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Seeing summer through Rosé-coloured glasses

Media Release 15 December 2008

Seeing summer through Rosé-coloured glasses

Pink has never been so popular.

Sauvignon Blanc, Chardonnay, Riesling and Pinot Gris have all had their moments in the sun, but the new summer wine taking the world by storm is of a different hue.

Once regarded as neither here nor there, rosé has become the summer wine of the chic, with light, crisp styles that are the perfect complement to summer foods.

British trade magazine Off Licence recently reported that UK sales of rosés increased by 30 per cent this year, now accounting for 10 per cent of all wine sales – compared with just five per cent three years ago.

Indeed, leading international wine commentator Jancis Robinson says British drinkers are turning to light but sophisticated rosés to quench their thirst in a warmer world.

In the United States, rosé sales grew by 50 per cent in the year to February, and even in Australia sales growth has been in double digits.

Now New Zealand is catching on to this international trend, according to Cuisine magazine, which has noticed more producers here are making rosé and taking it more seriously than ever before. In its latest tasting of a selection of the country’s top rosés, judges commented that the best were made with “serious intent” offering a “lovely range of different styles”.

Topping the tasting was the five-star Fossil Ridge Nelson Rosé 2008, described by judges at ‘the perfect summer lunch wine.’

New Zealand winemakers are increasingly making elegant rosés to meet international demand – made for the UK market, the Saint Clair Marlborough Pinot Rosé also ranked in Cuisine’s top five.

Restaurateurs such as Judith Tabron, of Soul in Auckland’s Viaduct Harbour, have noticed steady growth in summer rosé sales over several years. As with many wine trends, women are leading the way, she says.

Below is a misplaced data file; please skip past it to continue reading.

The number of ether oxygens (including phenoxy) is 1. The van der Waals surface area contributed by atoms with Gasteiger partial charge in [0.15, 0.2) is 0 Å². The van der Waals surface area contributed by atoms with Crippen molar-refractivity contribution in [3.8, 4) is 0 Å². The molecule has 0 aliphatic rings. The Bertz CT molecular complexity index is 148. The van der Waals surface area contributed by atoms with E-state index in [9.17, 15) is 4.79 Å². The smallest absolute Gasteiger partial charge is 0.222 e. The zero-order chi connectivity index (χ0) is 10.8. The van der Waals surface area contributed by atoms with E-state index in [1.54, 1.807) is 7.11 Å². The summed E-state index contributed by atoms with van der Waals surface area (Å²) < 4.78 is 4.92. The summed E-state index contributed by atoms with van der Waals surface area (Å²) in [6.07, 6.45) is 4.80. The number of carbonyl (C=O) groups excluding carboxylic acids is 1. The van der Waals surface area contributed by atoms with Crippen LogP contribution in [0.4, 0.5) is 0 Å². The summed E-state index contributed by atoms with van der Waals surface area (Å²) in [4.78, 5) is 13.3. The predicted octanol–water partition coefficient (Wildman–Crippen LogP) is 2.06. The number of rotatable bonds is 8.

“Rosés are generally not very expensive, which is good, and often they are lower in alcohol, which is important if you want to have a couple of glasses at lunchtime.

Rosé is also a very visual drink, says Tabron. “I had one customer in the other day and she saw another woman drinking rosé and said, ‘You know, I think I’ll have a rosé too’.

“Especially out on the terrace at lunchtime, if one table orders rosé, soon many other tables will be ordering it as well.”

New Zealanders are also more adventurous and international when drinking rosé, says Tabron. “You can’t sell Australian Chardonnay or Spanish sparkling wine, but New Zealanders are happy to try a rosé from Italy, Spain, Australia – any winemaking country.”

And just as women are leading the migration to rosé, Cuisine welcomed its first-ever all-female judging panel to its rosé tasting. The panel was led by the aptly named Australian Louisa Rose, head winemaker for Yalumba, assisted by Cloudy Bay senior winemaker Eveline Fraser and Jane Boyle, brand strategy manager at New Zealand Wine Cellars

The latest issue of Cuisine also features a tasting of New Zealand’s other favourite summer wine – Sauvignon Blanc. Results of the Rosé and NZ Sauvignon Blanc tastings as well as the latest in wine news and great food and wine matches are all revealed in the summer issue of Cuisine, on sale from Monday 15 December.

Top Five New Zealand Rosé

1. Fossil Ridge Nelson Rosé 2008
2. Squawking Magpie Rosé 2007 (Hawke’s Bay)
3. Bracken’s Order Blanc de Pinot Noir 2008 (Central Otago)
4. Odyssey Marlborough Rosé 2008
5. Saint Clair Marlborough Pinot Rosé 2008
Best Buys - New Zealand Rosé

Five stars
Fossil Ridge Nelson Rosé 2008 $18-$22
Four stars
Squawking Magpie Rosé 2007 $17.95


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